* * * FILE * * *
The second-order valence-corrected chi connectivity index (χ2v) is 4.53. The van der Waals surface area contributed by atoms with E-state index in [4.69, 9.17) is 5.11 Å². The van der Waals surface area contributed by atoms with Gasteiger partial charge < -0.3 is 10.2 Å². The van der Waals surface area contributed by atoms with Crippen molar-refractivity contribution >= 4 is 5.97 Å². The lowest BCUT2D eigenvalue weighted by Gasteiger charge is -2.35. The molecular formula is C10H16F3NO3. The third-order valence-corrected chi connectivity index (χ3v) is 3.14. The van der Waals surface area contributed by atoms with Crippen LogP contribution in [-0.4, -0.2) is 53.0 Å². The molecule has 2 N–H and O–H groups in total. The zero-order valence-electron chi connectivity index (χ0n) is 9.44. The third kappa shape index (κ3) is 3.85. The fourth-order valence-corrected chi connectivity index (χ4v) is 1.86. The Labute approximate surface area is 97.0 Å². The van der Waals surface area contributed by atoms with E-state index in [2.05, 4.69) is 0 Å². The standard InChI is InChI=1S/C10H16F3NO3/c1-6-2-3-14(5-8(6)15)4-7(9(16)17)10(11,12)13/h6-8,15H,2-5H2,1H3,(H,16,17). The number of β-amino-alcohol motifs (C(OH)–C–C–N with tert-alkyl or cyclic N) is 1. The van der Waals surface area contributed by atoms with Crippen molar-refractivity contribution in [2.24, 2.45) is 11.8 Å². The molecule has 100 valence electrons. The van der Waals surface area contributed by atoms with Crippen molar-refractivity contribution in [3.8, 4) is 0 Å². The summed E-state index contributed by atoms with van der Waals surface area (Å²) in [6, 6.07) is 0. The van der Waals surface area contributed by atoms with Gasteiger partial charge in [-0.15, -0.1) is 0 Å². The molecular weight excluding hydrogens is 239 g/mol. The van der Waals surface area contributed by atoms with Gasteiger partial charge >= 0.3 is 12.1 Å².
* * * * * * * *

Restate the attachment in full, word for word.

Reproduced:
The second-order valence-corrected chi connectivity index (χ2v) is 4.53. The van der Waals surface area contributed by atoms with E-state index in [4.69, 9.17) is 5.11 Å². The van der Waals surface area contributed by atoms with Gasteiger partial charge < -0.3 is 10.2 Å². The van der Waals surface area contributed by atoms with Crippen molar-refractivity contribution >= 4 is 5.97 Å². The lowest BCUT2D eigenvalue weighted by Gasteiger charge is -2.35. The molecular formula is C10H16F3NO3. The third-order valence-corrected chi connectivity index (χ3v) is 3.14. The van der Waals surface area contributed by atoms with Crippen LogP contribution in [-0.4, -0.2) is 53.0 Å². The molecule has 2 N–H and O–H groups in total. The zero-order valence-electron chi connectivity index (χ0n) is 9.44. The third kappa shape index (κ3) is 3.85. The fourth-order valence-corrected chi connectivity index (χ4v) is 1.86. The Labute approximate surface area is 97.0 Å². The van der Waals surface area contributed by atoms with E-state index in [2.05, 4.69) is 0 Å². The standard InChI is InChI=1S/C10H16F3NO3/c1-6-2-3-14(5-8(6)15)4-7(9(16)17)10(11,12)13/h6-8,15H,2-5H2,1H3,(H,16,17). The number of β-amino-alcohol motifs (C(OH)–C–C–N with tert-alkyl or cyclic N) is 1. The van der Waals surface area contributed by atoms with Crippen molar-refractivity contribution in [2.24, 2.45) is 11.8 Å². The molecule has 100 valence electrons. The van der Waals surface area contributed by atoms with Crippen molar-refractivity contribution in [3.8, 4) is 0 Å². The summed E-state index contributed by atoms with van der Waals surface area (Å²) in [6, 6.07) is 0. The van der Waals surface area contributed by atoms with Gasteiger partial charge in [-0.15, -0.1) is 0 Å². The molecular weight excluding hydrogens is 239 g/mol. The van der Waals surface area contributed by atoms with Gasteiger partial charge >= 0.3 is 12.1 Å².